Jamaica-born Black Montreal community stalwart dies at 87

Noel Alexander

Noel Alexander, a prominent member of the local Black community who was synonymous with the organization he presided over for decades, has died. He spent 35 years as the president of the Jamaica Association of Montreal (JAM).

In his role, “Prezy” — as he was affectionately called — promoted vocational studies, helped people acquire math and literacy skills, and created programs for Black youth and single mothers.

The Au Futur program, a federally-funded service for young single mothers, has been administered jointly by JAM and La Maison d’Haïti since 1993.

“He’s someone who really wanted to see that everyone had a fair shake — that everyone had an opportunity,” said Sharon Nelson, JAM’s vice-president.

“He’d always make time for people, no matter how busy he was. If the world was falling apart behind him, and you were in front of him, that was where his attention was.”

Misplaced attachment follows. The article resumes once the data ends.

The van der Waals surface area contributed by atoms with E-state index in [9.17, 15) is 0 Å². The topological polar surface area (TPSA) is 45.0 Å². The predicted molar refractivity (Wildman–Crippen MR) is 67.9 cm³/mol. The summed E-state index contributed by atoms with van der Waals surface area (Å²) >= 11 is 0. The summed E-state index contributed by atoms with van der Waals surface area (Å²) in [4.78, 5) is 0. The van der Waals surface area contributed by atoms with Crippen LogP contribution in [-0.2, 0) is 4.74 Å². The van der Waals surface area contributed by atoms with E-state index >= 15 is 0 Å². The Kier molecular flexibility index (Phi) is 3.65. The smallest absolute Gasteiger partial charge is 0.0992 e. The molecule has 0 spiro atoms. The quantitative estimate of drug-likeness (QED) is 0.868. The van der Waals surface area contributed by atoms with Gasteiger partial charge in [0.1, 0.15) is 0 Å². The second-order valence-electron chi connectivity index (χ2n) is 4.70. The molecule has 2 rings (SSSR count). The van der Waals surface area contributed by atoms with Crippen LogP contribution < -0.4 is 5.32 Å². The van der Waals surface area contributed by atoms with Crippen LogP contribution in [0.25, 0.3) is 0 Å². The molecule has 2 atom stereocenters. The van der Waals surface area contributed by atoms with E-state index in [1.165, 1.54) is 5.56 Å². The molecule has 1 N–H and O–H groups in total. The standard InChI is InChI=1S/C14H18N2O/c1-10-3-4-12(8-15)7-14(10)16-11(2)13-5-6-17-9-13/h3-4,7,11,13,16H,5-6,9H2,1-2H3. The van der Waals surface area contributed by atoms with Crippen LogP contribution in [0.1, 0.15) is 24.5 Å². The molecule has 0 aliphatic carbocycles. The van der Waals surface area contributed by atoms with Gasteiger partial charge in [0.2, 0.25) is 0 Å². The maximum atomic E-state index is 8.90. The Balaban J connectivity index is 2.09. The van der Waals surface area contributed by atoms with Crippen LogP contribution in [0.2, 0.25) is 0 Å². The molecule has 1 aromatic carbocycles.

Alexander also spent much of the 1980s, 1990s and 2000s at the forefront of the fight against police violence.

“One of his biggest contributions is the fact that he wasn’t afraid to be out there and be outspoken,” Nelson said.

“Talking about police brutality, standing up for the rights of young Black men and women in our community is definitely one of his legacies.”

Alexander retired from his role as president in 2016, but remained involved in the association, often offering advice to its newest leaders.

“He was an inspiration to many of us as well as a source of great knowledge and direction,” read a statement from Mark Henry, the association’s president.

“He was instrumental in establishing the organization to what it is today.”

Alexander died last Friday. He was 87.